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Jakavi® o treat patients with myelofibrosis


The European Commission’s decision was based on positive findings from the COMFORT (COntrolled MyeloFibrosis Study with ORal JAK Inhibitor Therapy) clinical trial program.
“The approval of Jakavi by the European Commission brings an urgently needed new treatment option with the potential to make a real difference in patients’ lives,” said Dr. Claire Harrison, MD, Guy’s and St. Thomas’ NHS Foundation Trust, Guy’s Hospital, London. “By targeting the dysregulated JAK pathway, Jakavi delivers a rapid and durable benefit that has the potential to become a new standard of care.”
Myelofibrosis is an uncommon, life-threatening blood cancer characterized by bone marrow failure, enlarged spleen (splenomegaly), debilitating symptoms, such as extreme fatigue, night sweats and intractable pruritus (itching), poor quality of life and weight loss, as well as shortened survival[1].
In the EU, the disease affects about 0.75 out of every 100,000 people annually[2],[3]. Myelofibrosis develops when uncontrolled signaling in the JAK pathway – which regulates blood cell production – causes bone marrow scarring and faulty blood cell production, resulting in an enlarged spleen and other severe complications. Jakavi directly targets the underlying mechanism of disease, significantly reducing splenomegaly and improving symptoms regardless of JAK mutational status, disease subtype or any prior treatment, including hydroxyurea[4],[5].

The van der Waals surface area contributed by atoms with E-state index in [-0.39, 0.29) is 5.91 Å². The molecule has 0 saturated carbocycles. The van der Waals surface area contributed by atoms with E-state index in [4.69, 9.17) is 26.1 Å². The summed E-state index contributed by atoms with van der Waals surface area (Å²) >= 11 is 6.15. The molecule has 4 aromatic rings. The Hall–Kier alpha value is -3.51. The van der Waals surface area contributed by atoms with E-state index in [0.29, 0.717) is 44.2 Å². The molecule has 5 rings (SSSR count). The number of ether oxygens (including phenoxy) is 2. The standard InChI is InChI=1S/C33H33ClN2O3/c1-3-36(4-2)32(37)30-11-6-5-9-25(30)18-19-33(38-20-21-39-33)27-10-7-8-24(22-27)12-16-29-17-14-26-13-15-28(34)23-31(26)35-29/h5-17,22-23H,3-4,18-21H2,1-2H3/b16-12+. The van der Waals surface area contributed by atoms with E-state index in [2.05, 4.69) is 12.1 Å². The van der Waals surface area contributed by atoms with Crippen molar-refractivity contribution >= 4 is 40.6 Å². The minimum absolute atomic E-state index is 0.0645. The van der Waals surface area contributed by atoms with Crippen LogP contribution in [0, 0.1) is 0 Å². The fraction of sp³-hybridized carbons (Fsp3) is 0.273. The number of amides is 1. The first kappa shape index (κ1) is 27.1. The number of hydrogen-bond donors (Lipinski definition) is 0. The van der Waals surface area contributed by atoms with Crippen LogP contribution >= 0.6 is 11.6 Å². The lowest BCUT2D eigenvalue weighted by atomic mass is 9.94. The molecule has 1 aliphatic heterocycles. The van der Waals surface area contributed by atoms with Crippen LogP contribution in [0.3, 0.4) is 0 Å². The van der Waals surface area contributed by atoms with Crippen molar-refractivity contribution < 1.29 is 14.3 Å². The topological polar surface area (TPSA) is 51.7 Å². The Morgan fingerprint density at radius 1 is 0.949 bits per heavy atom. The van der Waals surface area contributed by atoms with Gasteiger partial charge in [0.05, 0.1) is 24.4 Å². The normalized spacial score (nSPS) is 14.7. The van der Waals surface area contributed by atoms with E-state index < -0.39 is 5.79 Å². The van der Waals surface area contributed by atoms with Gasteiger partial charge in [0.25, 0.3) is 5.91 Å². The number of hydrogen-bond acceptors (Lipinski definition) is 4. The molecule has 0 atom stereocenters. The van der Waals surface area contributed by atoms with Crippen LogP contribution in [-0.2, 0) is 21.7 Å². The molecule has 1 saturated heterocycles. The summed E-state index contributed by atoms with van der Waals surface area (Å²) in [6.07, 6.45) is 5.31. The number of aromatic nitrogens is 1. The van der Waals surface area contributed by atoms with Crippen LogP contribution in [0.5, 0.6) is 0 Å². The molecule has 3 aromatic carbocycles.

“This approval marks a significant milestone in addressing unmet treatment needs for patients in the European Union,” said Hervé Hoppenot, President, Novartis Oncology. “We are committed to the development of innovative treatments for orphan diseases, and are furthering research to assess the potential of targeted Jakavi therapy for other malignancies associated with a dysregulated JAK pathway.”
The efficacy and safety of Jakavi in the treatment of patients with myelofibrosis was established in clinical studies, including the two pivotal Phase III trials – COMFORT-I and COMFORT-II. Chronic inflammation through elevated cytokine levels is one of the primary consequences of dysregulated JAK 1 and JAK 2 signaling, and may be a major contributor to morbidity and mortality of patients with myeloproliferative neoplasms such as myelofibrosis[6]. In one pivotal Phase III study, Jakavi was shown to alter the clinical course of myelofibrosis by reversing symptom progression and splenomegaly, thus improving quality of life and potentially impacting overall survival[4],[5].
COMFORT-I demonstrated that 41.9% of Jakavi-treated patients achieved at least a 35% reduction (roughly equivalent to a reduction in palpable spleen size by 50%) in spleen volume at 24 weeks from baseline compared to 0.7% of patients in the placebo group (p<0.001). An early analysis of COMFORT-I data at 51 weeks of treatment showed Jakavi treatment resulted in an overall survival benefit as compared to placebo (hazard ratio=0.50 [95% confidence interval: 0.25, 0.98])[5].